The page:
Sunday, September 11, 2016

September 11, 2016

This week I took a walk along the shores of Lake Wicwas with a couple of good friends, and it was remarkable how differently everyone sees the same world.  On a path I have traveled many times, they both noticed things I have passed right by.  An example:  this wonderfully intertwined tree:
Tree knitting, found by Rosie P.  Photo by P.C.

Somehow it managed to bend over sideways, then back around and wrap itself right through the branches of another tree.  And there it is, right along a trail I walk regularly, and I never saw it.

Here's another:
"Baby Bear"      Photo by Rosalie P.
A great rock formation that was aptly named "Baby Bear" by the person who discovered it.

Careful eyes (not mine) also caught a nice Wood Frog sitting well camouflaged in a small depression near the trail.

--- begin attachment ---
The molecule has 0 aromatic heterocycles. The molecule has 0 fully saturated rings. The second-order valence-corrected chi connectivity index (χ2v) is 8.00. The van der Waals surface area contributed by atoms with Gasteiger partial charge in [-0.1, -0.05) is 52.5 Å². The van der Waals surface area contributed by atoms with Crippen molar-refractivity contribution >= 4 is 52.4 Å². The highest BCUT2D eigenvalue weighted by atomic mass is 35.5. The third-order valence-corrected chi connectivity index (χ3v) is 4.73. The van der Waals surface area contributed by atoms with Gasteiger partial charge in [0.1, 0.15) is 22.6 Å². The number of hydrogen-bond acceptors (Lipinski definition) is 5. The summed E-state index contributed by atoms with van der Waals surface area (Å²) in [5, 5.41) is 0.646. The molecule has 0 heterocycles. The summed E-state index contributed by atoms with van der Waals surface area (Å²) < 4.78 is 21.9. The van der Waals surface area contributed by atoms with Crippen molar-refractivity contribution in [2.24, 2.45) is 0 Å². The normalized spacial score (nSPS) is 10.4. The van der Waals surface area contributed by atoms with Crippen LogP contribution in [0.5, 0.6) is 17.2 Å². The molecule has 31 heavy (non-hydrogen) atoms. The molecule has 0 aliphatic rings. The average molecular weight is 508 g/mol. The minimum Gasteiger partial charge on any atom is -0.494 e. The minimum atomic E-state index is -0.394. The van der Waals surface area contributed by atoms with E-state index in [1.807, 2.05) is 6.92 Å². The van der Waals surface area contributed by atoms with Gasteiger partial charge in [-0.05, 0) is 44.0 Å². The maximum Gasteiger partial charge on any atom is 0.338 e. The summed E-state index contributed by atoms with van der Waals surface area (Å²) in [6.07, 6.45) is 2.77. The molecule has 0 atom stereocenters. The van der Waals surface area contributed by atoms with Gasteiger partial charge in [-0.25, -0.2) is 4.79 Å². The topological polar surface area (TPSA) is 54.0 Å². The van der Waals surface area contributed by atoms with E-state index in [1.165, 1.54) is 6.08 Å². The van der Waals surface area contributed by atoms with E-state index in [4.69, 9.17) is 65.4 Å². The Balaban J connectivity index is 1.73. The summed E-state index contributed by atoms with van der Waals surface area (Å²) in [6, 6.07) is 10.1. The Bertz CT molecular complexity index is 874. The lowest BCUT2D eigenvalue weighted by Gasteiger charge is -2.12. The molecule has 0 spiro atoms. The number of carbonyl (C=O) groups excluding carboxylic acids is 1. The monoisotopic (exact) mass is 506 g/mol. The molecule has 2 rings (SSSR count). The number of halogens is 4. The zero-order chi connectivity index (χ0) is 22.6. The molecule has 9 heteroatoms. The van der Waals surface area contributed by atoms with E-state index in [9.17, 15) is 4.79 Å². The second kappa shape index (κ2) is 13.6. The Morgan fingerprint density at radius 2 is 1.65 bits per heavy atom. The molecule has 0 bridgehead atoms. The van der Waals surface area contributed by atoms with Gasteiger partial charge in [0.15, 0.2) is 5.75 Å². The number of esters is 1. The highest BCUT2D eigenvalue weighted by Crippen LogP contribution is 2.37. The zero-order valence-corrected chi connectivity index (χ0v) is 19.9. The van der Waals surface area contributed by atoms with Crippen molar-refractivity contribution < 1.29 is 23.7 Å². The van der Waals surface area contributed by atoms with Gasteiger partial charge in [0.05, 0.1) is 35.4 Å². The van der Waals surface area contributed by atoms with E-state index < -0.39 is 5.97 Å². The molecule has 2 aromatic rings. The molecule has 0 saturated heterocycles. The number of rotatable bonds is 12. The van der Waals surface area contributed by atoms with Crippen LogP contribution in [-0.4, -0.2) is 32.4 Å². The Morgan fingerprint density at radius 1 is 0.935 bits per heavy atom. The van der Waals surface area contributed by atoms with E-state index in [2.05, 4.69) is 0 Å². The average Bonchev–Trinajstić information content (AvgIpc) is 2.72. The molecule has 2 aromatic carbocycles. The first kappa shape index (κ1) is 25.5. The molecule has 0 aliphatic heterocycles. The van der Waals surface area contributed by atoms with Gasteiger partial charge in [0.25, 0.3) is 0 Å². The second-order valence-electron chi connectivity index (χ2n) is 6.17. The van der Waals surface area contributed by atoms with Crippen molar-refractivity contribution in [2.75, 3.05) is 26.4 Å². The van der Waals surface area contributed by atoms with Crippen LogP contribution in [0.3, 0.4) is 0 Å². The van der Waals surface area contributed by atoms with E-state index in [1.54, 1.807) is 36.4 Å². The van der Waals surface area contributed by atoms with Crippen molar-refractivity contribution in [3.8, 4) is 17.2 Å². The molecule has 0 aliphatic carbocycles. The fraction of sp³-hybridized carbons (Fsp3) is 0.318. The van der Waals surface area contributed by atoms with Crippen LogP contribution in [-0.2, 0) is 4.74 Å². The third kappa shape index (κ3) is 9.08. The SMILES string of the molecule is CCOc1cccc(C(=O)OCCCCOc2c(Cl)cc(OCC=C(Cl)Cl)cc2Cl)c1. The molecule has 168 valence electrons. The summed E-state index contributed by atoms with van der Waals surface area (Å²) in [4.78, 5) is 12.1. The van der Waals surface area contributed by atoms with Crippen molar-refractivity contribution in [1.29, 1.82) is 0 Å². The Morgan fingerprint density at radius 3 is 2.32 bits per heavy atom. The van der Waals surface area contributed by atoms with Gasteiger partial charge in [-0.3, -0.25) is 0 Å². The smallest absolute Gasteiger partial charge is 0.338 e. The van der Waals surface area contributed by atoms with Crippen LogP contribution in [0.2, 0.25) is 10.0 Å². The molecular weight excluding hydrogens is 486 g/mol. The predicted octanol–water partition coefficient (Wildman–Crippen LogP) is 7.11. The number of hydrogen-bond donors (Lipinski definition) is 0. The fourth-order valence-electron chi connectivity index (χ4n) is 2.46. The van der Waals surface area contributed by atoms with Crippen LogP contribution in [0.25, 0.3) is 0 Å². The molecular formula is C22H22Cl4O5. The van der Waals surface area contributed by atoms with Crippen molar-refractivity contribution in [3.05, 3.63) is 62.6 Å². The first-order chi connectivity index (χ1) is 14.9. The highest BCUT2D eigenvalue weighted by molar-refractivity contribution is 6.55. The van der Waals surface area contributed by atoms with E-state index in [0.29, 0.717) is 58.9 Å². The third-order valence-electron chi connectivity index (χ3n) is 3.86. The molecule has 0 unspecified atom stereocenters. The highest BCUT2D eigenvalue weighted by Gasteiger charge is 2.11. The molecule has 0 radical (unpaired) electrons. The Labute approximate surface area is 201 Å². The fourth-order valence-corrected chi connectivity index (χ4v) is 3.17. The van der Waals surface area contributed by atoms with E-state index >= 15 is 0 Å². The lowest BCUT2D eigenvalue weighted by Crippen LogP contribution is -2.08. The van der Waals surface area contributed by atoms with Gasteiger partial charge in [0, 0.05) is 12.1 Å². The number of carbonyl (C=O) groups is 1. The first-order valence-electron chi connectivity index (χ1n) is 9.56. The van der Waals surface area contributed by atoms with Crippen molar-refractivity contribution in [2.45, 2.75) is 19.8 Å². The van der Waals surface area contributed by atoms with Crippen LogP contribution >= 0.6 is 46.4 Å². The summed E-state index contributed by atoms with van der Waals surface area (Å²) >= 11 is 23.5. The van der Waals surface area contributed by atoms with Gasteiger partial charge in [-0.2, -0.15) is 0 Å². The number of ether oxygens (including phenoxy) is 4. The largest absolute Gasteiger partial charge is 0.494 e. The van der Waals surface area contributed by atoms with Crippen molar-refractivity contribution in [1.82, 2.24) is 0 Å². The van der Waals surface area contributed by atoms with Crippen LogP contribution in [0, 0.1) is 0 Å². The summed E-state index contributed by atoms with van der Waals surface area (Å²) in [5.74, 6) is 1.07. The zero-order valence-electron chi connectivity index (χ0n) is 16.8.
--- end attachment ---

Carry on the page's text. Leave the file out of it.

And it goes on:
A wood frog enjoys some late summer warmth.   Photo by P.C.

And how many times have I looked at the common pickerel weed growing in the lake and forgotten to appreciate just how beautiful it is.
Pickerel Weed blooming on the shoreline.   Photo by P.C.

Dragon flies are a ubiquitous sight throughout the summer - we all see them everywhere around the lake.  But to capture the special feel of these delicate insects, intertwined in a different manner, and well assimilated with the late summer foliage is something special.
Dragonfly pair.  Photo by P.C.

Everyone is unique, everyone has their own eye to the world around us.  It is a joy to spend time with people and learn what they see, beauty that I might overlook.  Take a walk with someone you know and see what new things you find!  I look forward to future walks - or paddles - or snow shoe trips - with all of you! 
A new perspective on sun showers over Lake Wicwas.   Photo by P.C.

Post Script:  For those of you following the loons on Wicwas this summer, our long-term pair is still on the lake - I got a glimpse of the bands on the female this week.  Our single loon is still here as well, but I haven't seen the second pair lately.
One green and one red-and-white striped band on our female loon

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